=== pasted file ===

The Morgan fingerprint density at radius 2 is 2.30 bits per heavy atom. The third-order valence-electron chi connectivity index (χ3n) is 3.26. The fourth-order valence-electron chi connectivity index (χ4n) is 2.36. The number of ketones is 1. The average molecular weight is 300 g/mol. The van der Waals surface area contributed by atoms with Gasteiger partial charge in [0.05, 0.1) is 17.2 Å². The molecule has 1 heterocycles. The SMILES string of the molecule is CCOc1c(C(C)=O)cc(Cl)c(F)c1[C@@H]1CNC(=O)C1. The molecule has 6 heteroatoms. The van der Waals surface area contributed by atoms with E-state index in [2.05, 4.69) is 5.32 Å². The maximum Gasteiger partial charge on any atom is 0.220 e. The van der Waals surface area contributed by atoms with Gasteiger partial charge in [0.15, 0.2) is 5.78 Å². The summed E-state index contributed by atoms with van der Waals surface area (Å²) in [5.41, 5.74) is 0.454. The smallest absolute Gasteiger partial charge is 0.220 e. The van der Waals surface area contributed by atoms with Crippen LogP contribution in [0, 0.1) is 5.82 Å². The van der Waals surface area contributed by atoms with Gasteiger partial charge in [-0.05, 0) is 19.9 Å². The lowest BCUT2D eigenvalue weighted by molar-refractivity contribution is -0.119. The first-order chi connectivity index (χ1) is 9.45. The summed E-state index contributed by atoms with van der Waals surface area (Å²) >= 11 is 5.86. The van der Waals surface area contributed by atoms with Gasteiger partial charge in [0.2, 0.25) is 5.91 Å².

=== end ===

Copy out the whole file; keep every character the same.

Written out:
The Morgan fingerprint density at radius 2 is 2.30 bits per heavy atom. The third-order valence-electron chi connectivity index (χ3n) is 3.26. The fourth-order valence-electron chi connectivity index (χ4n) is 2.36. The number of ketones is 1. The average molecular weight is 300 g/mol. The van der Waals surface area contributed by atoms with Gasteiger partial charge in [0.05, 0.1) is 17.2 Å². The molecule has 1 heterocycles. The SMILES string of the molecule is CCOc1c(C(C)=O)cc(Cl)c(F)c1[C@@H]1CNC(=O)C1. The molecule has 6 heteroatoms. The van der Waals surface area contributed by atoms with E-state index in [2.05, 4.69) is 5.32 Å². The maximum Gasteiger partial charge on any atom is 0.220 e. The van der Waals surface area contributed by atoms with Gasteiger partial charge in [0.15, 0.2) is 5.78 Å². The summed E-state index contributed by atoms with van der Waals surface area (Å²) in [5.41, 5.74) is 0.454. The smallest absolute Gasteiger partial charge is 0.220 e. The van der Waals surface area contributed by atoms with Crippen LogP contribution in [0, 0.1) is 5.82 Å². The van der Waals surface area contributed by atoms with Gasteiger partial charge in [-0.05, 0) is 19.9 Å². The lowest BCUT2D eigenvalue weighted by molar-refractivity contribution is -0.119. The first-order chi connectivity index (χ1) is 9.45. The summed E-state index contributed by atoms with van der Waals surface area (Å²) >= 11 is 5.86. The van der Waals surface area contributed by atoms with Gasteiger partial charge in [0.2, 0.25) is 5.91 Å².